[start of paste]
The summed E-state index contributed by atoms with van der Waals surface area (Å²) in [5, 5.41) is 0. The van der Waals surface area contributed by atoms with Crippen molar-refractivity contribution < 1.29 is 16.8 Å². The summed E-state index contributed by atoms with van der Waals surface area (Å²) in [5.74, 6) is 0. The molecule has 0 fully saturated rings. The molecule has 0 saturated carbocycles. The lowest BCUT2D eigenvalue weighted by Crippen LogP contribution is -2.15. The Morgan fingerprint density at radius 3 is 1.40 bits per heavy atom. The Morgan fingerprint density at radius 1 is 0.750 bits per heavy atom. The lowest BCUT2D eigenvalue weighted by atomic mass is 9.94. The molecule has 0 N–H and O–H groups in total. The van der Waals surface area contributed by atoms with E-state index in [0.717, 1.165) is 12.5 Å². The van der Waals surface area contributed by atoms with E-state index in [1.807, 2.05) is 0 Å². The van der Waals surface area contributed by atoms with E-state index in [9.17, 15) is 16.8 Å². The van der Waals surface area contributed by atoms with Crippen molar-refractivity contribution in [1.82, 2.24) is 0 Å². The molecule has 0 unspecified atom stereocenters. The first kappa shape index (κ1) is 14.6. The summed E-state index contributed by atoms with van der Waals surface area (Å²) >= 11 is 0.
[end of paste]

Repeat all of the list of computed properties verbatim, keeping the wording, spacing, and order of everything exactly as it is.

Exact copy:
The summed E-state index contributed by atoms with van der Waals surface area (Å²) in [5, 5.41) is 0. The van der Waals surface area contributed by atoms with Crippen molar-refractivity contribution < 1.29 is 16.8 Å². The summed E-state index contributed by atoms with van der Waals surface area (Å²) in [5.74, 6) is 0. The molecule has 0 fully saturated rings. The molecule has 0 saturated carbocycles. The lowest BCUT2D eigenvalue weighted by Crippen LogP contribution is -2.15. The Morgan fingerprint density at radius 3 is 1.40 bits per heavy atom. The Morgan fingerprint density at radius 1 is 0.750 bits per heavy atom. The lowest BCUT2D eigenvalue weighted by atomic mass is 9.94. The molecule has 0 N–H and O–H groups in total. The van der Waals surface area contributed by atoms with E-state index in [0.717, 1.165) is 12.5 Å². The van der Waals surface area contributed by atoms with E-state index in [1.807, 2.05) is 0 Å². The van der Waals surface area contributed by atoms with E-state index in [9.17, 15) is 16.8 Å². The van der Waals surface area contributed by atoms with Crippen molar-refractivity contribution in [1.82, 2.24) is 0 Å². The molecule has 0 unspecified atom stereocenters. The first kappa shape index (κ1) is 14.6. The summed E-state index contributed by atoms with van der Waals surface area (Å²) >= 11 is 0.